Picture this:

Can more invasive social contact by others indicate shrinking boundaries around privacy?

Can more invasive social contact by others indicate shrinking boundaries around our privacy?

It’s nearly 10 p.m., and you’re at home, brushing your teeth. Your iPhone starts screaming. You snap to attention, no thanks to that inherent anxiety that accompanies living as a young single woman in an urban environment. You grudgingly answer the phone, hoping to be greeted by an automated pharmacy reminder’s monotone, and not a friend needing a ride at this time of night. Instead, it’s some dude asking if you’ve heard about Prop Something for the third time and if you have a few minutes to talk. You grit your teeth and try muster up some manners.

Sound like last night? Join the club.
As you all know elections are today, November 6th. While we’re excited to be casting our ballots, we believe we can speak for nearly all in lamenting over the amount of recent “encouragement” we’ve received to cast those votes. Just this week alone, we’ve received half a dozen calls from local campaigns encouraging either a vote for a particular candidate, or a yea or nay on a particular measure (We’re looking at you, “Yes on Prop 32″-ers.) It’s a given that building support through direct contact methods like telephone calls is far from new, but we’d like to make a case for some boundaries around the use of those methods. Call us old-fashioned, but we fondly regard that old (and apparently outdated) custom of refraining from calling a lady after dark.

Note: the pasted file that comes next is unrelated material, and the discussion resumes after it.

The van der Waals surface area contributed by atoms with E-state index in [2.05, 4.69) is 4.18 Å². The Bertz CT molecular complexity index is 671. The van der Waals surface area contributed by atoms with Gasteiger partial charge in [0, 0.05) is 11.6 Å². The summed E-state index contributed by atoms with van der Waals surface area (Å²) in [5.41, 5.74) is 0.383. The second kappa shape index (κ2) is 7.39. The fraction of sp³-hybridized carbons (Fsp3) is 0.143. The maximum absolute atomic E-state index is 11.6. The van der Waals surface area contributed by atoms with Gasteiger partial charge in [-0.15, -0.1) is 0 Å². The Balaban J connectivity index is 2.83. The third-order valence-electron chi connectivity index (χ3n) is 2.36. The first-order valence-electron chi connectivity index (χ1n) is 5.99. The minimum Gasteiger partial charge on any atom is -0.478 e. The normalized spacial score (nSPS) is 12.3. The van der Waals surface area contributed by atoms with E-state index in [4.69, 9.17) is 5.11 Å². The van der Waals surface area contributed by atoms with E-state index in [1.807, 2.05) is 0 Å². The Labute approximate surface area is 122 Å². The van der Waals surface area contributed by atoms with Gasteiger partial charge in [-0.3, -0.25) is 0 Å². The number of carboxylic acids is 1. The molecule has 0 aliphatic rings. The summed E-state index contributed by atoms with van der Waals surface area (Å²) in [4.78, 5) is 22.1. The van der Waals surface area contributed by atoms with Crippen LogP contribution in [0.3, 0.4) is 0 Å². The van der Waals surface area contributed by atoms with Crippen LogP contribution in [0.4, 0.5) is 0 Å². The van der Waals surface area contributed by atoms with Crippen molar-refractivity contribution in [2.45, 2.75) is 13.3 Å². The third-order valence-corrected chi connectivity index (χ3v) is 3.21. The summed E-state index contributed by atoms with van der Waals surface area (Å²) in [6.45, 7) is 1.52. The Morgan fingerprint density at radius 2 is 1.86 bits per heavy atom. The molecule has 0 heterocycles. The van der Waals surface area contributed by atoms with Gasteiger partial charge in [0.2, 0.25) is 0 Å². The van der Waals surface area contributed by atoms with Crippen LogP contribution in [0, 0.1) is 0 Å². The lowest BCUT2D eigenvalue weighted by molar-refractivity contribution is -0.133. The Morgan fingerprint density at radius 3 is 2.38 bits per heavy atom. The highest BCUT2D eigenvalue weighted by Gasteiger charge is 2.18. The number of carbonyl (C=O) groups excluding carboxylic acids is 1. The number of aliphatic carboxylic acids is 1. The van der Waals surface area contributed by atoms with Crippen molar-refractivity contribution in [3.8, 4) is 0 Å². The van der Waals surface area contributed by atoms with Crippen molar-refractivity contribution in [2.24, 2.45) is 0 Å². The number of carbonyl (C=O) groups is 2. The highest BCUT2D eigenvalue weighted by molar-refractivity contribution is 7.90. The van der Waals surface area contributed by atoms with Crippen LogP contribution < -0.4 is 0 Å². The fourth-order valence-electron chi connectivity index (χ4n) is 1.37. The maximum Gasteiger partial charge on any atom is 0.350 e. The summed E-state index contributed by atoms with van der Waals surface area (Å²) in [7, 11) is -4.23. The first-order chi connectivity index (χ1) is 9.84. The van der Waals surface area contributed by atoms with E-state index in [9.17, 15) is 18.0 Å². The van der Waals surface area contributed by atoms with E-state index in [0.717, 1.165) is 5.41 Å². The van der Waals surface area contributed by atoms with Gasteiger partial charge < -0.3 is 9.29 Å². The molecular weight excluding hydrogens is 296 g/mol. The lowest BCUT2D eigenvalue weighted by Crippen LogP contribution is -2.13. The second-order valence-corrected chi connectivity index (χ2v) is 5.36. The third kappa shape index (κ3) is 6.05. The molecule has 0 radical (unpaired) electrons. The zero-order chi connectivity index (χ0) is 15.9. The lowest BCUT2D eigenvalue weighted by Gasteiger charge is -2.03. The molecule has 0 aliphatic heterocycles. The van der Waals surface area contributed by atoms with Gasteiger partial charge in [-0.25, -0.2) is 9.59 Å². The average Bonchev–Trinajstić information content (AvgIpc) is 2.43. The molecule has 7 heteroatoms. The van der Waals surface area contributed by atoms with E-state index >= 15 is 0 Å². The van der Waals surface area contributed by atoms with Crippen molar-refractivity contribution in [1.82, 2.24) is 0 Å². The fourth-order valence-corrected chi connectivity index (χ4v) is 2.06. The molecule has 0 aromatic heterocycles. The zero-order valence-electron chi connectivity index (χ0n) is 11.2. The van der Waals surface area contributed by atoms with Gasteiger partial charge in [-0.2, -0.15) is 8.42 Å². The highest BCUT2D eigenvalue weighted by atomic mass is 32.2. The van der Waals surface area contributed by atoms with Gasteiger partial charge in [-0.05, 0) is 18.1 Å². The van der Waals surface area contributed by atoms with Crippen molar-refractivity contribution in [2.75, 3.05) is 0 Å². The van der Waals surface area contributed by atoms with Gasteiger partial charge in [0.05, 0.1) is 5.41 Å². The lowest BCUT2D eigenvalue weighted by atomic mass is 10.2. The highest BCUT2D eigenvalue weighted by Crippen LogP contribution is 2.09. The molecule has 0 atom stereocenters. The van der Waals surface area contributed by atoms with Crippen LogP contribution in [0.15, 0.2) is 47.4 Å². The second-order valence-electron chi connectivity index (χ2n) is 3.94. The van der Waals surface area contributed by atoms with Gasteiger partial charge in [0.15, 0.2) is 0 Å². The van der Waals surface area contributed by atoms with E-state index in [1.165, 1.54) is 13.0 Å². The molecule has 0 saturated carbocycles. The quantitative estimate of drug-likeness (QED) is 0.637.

Remember way back when we discussed the incoming freshman class? Little did we know that one of them would be making news … before her time at Cal.

Allison Stokke, a high school senior, is coming to Cal to join the track and field team. Despite her great athleticism, Stokke’s not getting attention for her pole vaulting. Instead, she’s getting oggled.

See that video up there? It sure isn’t great television, but it’s been viewed over 300,000 times.

It all started on With Leather, a sports blog run by Matt Ufford. On May 8, Ufford introduced Stokke with “hubba hubba and other grunting sounds.” Granted, he did mention her talent:

bq. Miss Stokke is one of the best young pole vaulters in the country. She set the U.S. record for a freshman girl at 12’8″, and her present personal best is a couple inches off the best high school girls mark. So, that’s why I’m honoring her with a post. Because she’s an exceptional athlete. Yes.

The post got some very interesting attention, to say the least. One commenter chimed, “She can vault my pole any time.” Har har.

To Stokke, it wasn’t funny. Washington Post reports she got 1,000 messages on her MySpace. Now her father’s looking through message boards to pick out potential stalkers.

Wait a minute. Stokke talked to Washington Post, but she doesn’t want any more attention? Isn’t that kinda … well … counterintuitive?

But really, stop being pervy. You’re acting like you’ve never seen an attractive girl before.

Her “athleticism” earned her multiple Facebook groups, some of which have popped up in a matter of 24 hours. The two largest, however, existed prior to the Post article.

Fine, fine, here are your obligatory links: I’m Stoked For Stokke!!! and Fans of Allison Stokke.

In response to the article, Ufford posted more pictures of Stokke with “written permission of the photographer.” So much for sympathy.

So good job, Washington Post. An article complaining about unwanted attention manages to generate even more attention. It seems like the next step is for Stokke to start dating Enrique Iglesias and then star in his steamy music video.

Hey, at least she’s prettier than Jonny Moseley.

Teen Tests Internet’s Lewd Track Record [Washington Post]
POLE VAULTING IS SEXY, BARELY LEGAL [With Leather]
PLEASE BE RESPECTFUL OF ALLISON STOKKE [With Leather